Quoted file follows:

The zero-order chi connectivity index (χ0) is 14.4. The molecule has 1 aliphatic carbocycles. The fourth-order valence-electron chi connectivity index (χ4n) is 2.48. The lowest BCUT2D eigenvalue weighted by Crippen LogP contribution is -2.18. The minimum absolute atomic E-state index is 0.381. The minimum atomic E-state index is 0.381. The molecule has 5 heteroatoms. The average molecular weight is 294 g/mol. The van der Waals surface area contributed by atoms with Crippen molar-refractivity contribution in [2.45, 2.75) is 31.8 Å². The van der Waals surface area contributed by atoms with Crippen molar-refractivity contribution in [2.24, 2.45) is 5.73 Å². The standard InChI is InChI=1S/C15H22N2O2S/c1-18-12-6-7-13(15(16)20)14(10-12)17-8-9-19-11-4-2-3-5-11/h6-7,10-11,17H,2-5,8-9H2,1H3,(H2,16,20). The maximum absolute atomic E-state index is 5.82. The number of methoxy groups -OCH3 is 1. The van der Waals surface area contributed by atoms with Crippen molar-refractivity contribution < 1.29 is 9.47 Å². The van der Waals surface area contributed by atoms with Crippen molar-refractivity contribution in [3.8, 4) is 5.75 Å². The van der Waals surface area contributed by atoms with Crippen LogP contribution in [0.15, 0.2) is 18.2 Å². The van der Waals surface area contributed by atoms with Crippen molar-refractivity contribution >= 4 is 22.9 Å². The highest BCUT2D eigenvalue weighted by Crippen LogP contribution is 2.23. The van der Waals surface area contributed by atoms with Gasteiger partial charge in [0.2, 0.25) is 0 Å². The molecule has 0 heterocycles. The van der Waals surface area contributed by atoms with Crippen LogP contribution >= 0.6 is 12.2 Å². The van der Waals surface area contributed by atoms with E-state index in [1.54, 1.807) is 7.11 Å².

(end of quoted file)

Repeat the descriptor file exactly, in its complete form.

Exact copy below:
The zero-order chi connectivity index (χ0) is 14.4. The molecule has 1 aliphatic carbocycles. The fourth-order valence-electron chi connectivity index (χ4n) is 2.48. The lowest BCUT2D eigenvalue weighted by Crippen LogP contribution is -2.18. The minimum absolute atomic E-state index is 0.381. The minimum atomic E-state index is 0.381. The molecule has 5 heteroatoms. The average molecular weight is 294 g/mol. The van der Waals surface area contributed by atoms with Crippen molar-refractivity contribution in [2.45, 2.75) is 31.8 Å². The van der Waals surface area contributed by atoms with Crippen molar-refractivity contribution in [2.24, 2.45) is 5.73 Å². The standard InChI is InChI=1S/C15H22N2O2S/c1-18-12-6-7-13(15(16)20)14(10-12)17-8-9-19-11-4-2-3-5-11/h6-7,10-11,17H,2-5,8-9H2,1H3,(H2,16,20). The maximum absolute atomic E-state index is 5.82. The number of methoxy groups -OCH3 is 1. The van der Waals surface area contributed by atoms with Crippen molar-refractivity contribution < 1.29 is 9.47 Å². The van der Waals surface area contributed by atoms with Crippen molar-refractivity contribution in [3.8, 4) is 5.75 Å². The van der Waals surface area contributed by atoms with Crippen LogP contribution in [0.15, 0.2) is 18.2 Å². The van der Waals surface area contributed by atoms with Crippen molar-refractivity contribution >= 4 is 22.9 Å². The highest BCUT2D eigenvalue weighted by Crippen LogP contribution is 2.23. The van der Waals surface area contributed by atoms with Gasteiger partial charge in [0.2, 0.25) is 0 Å². The molecule has 0 heterocycles. The van der Waals surface area contributed by atoms with Crippen LogP contribution >= 0.6 is 12.2 Å². The van der Waals surface area contributed by atoms with E-state index in [1.54, 1.807) is 7.11 Å².